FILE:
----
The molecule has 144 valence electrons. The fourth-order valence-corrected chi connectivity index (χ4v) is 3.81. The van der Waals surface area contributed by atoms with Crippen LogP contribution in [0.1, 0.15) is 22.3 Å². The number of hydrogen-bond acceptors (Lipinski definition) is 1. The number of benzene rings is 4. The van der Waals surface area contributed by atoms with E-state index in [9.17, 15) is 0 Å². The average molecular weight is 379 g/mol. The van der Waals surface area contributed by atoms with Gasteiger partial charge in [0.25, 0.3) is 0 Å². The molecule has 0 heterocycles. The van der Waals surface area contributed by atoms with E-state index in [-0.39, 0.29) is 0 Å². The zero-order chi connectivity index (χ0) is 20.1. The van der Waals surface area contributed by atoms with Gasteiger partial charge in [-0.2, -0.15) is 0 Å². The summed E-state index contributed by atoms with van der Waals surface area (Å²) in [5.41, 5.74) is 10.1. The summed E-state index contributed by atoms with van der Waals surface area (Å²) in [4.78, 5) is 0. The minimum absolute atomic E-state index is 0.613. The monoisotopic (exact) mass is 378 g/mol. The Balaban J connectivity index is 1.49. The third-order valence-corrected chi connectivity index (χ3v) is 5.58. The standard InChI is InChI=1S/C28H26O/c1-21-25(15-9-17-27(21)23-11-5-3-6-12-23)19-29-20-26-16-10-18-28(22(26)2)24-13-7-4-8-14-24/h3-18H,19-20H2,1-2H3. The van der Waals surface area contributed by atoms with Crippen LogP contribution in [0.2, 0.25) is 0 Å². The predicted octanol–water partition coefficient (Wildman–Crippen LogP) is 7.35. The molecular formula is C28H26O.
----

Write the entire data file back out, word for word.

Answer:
The molecule has 144 valence electrons. The fourth-order valence-corrected chi connectivity index (χ4v) is 3.81. The van der Waals surface area contributed by atoms with Crippen LogP contribution in [0.1, 0.15) is 22.3 Å². The number of hydrogen-bond acceptors (Lipinski definition) is 1. The number of benzene rings is 4. The van der Waals surface area contributed by atoms with E-state index in [9.17, 15) is 0 Å². The average molecular weight is 379 g/mol. The van der Waals surface area contributed by atoms with Gasteiger partial charge in [0.25, 0.3) is 0 Å². The molecule has 0 heterocycles. The van der Waals surface area contributed by atoms with E-state index in [-0.39, 0.29) is 0 Å². The zero-order chi connectivity index (χ0) is 20.1. The van der Waals surface area contributed by atoms with Gasteiger partial charge in [-0.2, -0.15) is 0 Å². The summed E-state index contributed by atoms with van der Waals surface area (Å²) in [5.41, 5.74) is 10.1. The summed E-state index contributed by atoms with van der Waals surface area (Å²) in [4.78, 5) is 0. The minimum absolute atomic E-state index is 0.613. The monoisotopic (exact) mass is 378 g/mol. The Balaban J connectivity index is 1.49. The third-order valence-corrected chi connectivity index (χ3v) is 5.58. The standard InChI is InChI=1S/C28H26O/c1-21-25(15-9-17-27(21)23-11-5-3-6-12-23)19-29-20-26-16-10-18-28(22(26)2)24-13-7-4-8-14-24/h3-18H,19-20H2,1-2H3. The van der Waals surface area contributed by atoms with Crippen LogP contribution in [0.2, 0.25) is 0 Å². The predicted octanol–water partition coefficient (Wildman–Crippen LogP) is 7.35. The molecular formula is C28H26O.